Instead, we remind them that that struggle is an important process, it’s a step in the process by which we all learn and we remind them that we’ve all faced that, too. And so we’re dispelling the perception that we’re there to weed them out. Instead, we give them the support and the confidence they need in order to be successful and see their true learning potential.

And so you might wonder then, does all this actually work? I told you earlier that at the start of the class, only 10 to 15 percent of students will say they’re really excited about organic chemistry. At the end of the course, that number goes up to over 60 percent, and almost everybody else in the class will at least say that their interest is medium or average. So that’s pretty exciting, okay?

The other thing — That wasn’t supposed to be funny, guys, come on. The other thing we have is a lot of, I think, really great student comments. And one of my favorites is as follows, it’s: “Organic chemistry? Not even hard. It’s logical.” Right?

So where do we go in the future? I think there’s a lot of room for challenging perceptions of hard sciences, and a great opportunity for this is to do it beyond the classroom setting. Okay, so if we can challenge the perceptions beyond the classroom, how would we do it?

One of the things we’re really excited about now is we’re making our BACON tutorials accessible to educators and students wherever they are in the world for free, okay? So no profit for any of us. And to help with that, we had a social awareness campaign called a Thunderclap. We hoped to get 250 supporters, we got over 1000, and that led us to put out — allowed us, I should say, to put out a really positive message that reached over 1.3 million people about the importance of science education. That then led into a UCLA Spark crowdfunding campaign, and even within a few days we were able to exceed our goal and raised over $10,000.

Now this is actually a relatively small amount of money, right? But with that small investment, I think it’s something that we can use to make a huge impact on the state of changing or challenging the perceptions of what’s typically been known as a really difficult course.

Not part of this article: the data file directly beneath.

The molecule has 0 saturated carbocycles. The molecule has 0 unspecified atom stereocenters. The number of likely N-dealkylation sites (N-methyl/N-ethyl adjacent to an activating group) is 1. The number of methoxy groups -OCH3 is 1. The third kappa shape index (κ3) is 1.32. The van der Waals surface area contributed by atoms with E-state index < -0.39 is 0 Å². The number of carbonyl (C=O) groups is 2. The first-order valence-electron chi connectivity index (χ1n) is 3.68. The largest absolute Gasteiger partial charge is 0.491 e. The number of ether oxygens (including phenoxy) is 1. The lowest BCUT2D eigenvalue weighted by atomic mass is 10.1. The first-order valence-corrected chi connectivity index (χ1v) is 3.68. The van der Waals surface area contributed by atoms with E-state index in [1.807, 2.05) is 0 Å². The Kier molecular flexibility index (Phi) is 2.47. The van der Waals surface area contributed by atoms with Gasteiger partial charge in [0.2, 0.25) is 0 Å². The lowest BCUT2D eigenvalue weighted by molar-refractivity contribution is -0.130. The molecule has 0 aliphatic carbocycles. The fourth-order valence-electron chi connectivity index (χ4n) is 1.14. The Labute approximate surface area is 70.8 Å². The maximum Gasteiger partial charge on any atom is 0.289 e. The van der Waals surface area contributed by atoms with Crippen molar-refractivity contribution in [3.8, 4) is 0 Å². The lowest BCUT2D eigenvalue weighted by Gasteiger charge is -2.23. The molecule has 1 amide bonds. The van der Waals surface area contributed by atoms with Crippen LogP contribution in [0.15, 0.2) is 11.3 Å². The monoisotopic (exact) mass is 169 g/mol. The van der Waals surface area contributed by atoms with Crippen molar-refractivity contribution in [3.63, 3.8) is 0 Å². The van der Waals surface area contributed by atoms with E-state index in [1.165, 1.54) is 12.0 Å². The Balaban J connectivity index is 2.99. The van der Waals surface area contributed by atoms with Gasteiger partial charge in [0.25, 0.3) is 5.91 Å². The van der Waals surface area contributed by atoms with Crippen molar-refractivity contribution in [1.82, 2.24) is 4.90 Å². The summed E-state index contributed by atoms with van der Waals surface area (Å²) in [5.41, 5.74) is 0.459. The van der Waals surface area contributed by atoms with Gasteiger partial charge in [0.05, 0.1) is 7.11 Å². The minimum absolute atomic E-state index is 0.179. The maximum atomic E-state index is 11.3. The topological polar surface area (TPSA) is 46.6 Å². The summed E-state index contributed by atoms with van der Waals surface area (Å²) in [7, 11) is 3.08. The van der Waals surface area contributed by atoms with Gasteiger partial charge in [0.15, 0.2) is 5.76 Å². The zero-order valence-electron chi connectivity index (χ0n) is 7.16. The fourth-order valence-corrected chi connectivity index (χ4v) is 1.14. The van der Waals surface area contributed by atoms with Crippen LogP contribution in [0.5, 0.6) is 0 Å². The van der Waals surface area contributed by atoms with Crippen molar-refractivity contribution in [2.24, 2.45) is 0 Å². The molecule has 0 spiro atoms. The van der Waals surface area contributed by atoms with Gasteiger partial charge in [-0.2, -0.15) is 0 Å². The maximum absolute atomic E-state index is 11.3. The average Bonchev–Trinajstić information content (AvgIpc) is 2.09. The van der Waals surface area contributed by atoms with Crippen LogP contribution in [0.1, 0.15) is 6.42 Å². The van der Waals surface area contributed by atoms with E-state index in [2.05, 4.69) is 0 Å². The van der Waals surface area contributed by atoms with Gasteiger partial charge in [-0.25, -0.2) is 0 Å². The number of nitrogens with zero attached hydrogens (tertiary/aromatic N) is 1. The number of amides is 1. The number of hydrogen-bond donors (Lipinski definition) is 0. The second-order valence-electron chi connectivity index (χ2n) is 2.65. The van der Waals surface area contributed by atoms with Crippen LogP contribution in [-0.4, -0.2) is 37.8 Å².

So when we started today, I asked you: what are your perceptions of organic chemistry? Some people laughed right away. I think it’s pretty common, though, that people think it’s hard. People think it’s pretty scary. But what I hope you’ve seen is that we can defeat that perception, right? And we can transform a subject that’s once viewed as being feared to a state where students are really excited to learn and they can go off and solve the most difficult of problems that we give them.

And I think there’s an important message that certainly goes beyond organic chemistry. These perceptions we have, they are incredibly powerful things, okay? We all have perceptions, but we often arrive at them with little or no factual information. Once we have those perceptions, they can stand in the way of us and our ability, our abilities to learn.

So let’s challenge perceptions and let’s be sure to always allow our own perceptions to be challenged just as well. And again, we shouldn’t just be doing this for organic chemistry. We can challenge our perceptions about anything. Maybe we challenge them about topics in science education, maybe we’re thinking about art, maybe we’re thinking about politics, maybe we’re thinking about sexuality, okay?

Because by challenging our perceptions, this is really a wonderful opportunity for all of us to learn. And I would argue that it’s really the learning and the education that’s the gatekeeper between us and all of the discoveries that we’re going to see in the future.

And when I think about those future discoveries, I guess I’m most excited to think about what our students, whose perceptions we’ve unlocked, what they’re going to discover in maybe 10, 20, or 50 years. Because I bet their discoveries are so brilliant, so extraordinary, that we can’t even imagine yet what those discoveries will be. Thank you.